"If that is your word for it."
When he smiled, he reminded me of a sick cat. "Say that you are."
He frowned. "In Ma'at'an housing sections, there are three major zones. Areas for single men, for single women, and for committed couples. 'Married' people. If you tell the truth and say you are... friends... compatriots... than They will split you up, place you in separate homes. This will add to your collective debt. I should also mention," he said with a simpering grin, "that the women's zone is not the /safest/ place in the world." He nodded meaningfully.
My guts did a triple-axle. "Fine," I growled. When Carter was well, and we were ready to make our escape, I didn't want to have to go searching all over the planet for her. I didn't want to get split up. And I didn't want to think about what this asshole meant by 'unsafe'.
The Accountant nodded, and I resisted the urge to just reach across the table and grab him by his pathetic little braid. "Your full name then?" he queried again, raising the pen, ready to write.
Why did I feel like I was making a deal with the devil?
"You can't be serious."
"I'm afraid I am."
I simply stared at the General. "Well, you have to do something."
Hammond just sighed and plopped down behind his desk, resolute. "Colonel O'Neill and Captain Carter are officially Missing In Action... but I'm afraid we might be updating their status fairly soon."
I cocked my head. Had I heard right? "They aren't dead."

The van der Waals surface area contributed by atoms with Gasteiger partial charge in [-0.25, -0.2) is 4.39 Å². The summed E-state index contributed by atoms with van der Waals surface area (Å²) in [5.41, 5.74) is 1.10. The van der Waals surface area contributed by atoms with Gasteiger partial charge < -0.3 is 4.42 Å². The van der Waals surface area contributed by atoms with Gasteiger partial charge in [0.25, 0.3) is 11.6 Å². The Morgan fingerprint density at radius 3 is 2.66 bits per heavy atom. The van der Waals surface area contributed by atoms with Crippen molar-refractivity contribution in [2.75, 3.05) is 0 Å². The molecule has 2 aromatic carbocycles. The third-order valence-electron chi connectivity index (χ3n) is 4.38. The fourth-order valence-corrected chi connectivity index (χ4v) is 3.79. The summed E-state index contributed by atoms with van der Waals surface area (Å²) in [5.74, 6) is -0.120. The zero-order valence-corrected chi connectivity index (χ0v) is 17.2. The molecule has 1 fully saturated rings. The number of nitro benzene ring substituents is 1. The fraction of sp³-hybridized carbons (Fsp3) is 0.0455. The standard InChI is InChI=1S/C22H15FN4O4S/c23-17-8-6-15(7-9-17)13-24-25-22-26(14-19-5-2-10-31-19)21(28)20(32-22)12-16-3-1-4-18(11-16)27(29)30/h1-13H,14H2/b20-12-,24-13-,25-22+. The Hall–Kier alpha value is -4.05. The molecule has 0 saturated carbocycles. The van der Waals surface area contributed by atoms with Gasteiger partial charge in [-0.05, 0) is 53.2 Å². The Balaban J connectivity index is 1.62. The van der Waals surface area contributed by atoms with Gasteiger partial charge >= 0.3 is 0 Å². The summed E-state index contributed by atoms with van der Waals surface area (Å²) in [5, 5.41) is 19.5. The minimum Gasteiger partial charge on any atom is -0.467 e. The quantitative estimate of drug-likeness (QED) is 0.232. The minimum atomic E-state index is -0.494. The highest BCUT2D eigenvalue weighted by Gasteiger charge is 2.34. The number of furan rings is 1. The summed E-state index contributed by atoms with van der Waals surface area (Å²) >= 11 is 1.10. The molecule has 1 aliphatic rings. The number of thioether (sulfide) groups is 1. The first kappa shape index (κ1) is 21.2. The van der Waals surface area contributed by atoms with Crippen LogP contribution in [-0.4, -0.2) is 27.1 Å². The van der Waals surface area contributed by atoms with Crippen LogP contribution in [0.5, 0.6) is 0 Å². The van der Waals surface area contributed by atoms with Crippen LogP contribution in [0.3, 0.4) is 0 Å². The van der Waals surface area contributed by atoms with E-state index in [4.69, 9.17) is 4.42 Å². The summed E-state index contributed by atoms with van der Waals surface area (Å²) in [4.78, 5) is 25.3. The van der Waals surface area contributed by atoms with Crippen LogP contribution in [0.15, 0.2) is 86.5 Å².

"The evidence seems to suggest otherwise, Daniel."
Daniel? So now, now that he was sentencing my friends to death, /now/ I was Daniel? "What evidence is that, exactly? The probe footage? It was very short, very fuzzy... and it showed nothing. No bodies... nothing. The militiaman? He could have been lying."
"And what would he have gained from that?"
"Some last satisfaction, maybe. We... killed quite a few of his comrades, sir."
Hammond's face remained imperturbable.
"You don't even have to be afraid of these people, General," I pressed, my voice raising in pitch pathetically. "The Gou'ald haven't been to that planet in a good long time... developmentally they're a century behind us, give or take a decade."
"With the Stargate blocked on that side," Hammond repeated, slow and loud. "I cannot do anything more than periodically send probes through and see if you're right about this... cultural taboo."
"Don't report them as KIA," I pleaded.
His eyes narrowed.
"There's no proof," I persisted.
A long moment... and then he nodded. "This isn't any easier for me than it is for anyone else on this base," he reminded me. "But we've been through this before, Doctor Jackson."
I left the General's office and leaned on the wall for a moment, catching my breath. The soldier at the door gave a sympathetic nod. Everyone on the mountain probably knew by now that SG-1 had returned short two members. If nothing else, Anderson was probably bragging his ass off. After all, in the eyes of anyone who hadn't been there, he had done a wonderful thing. Eliminated an alien threat. Saved lives.
Only by his lie and subsequent death, he had condemned by friends.
We were cut off from Sam and Jack, but I was convinced they were still alive. I had convinced the General of the same thing, for the time being, anyway, and we would keep trying.
It was a start, at least.
"Well, it turned out that the Touched were really just infected with a very contagious virus."
"A virus," breathed Krivin, entranced. "I never would have guessed."
"It fed off histamines... chemicals in the blood. Janet and Daniel weren't affected because they took medicines called /anti/-histamines, for their allergies."
"And your Jaffa friend?"
"Oh, Teal'c was fine. Not much can beat that little infant Gou'ald."
"But you and Jack were..."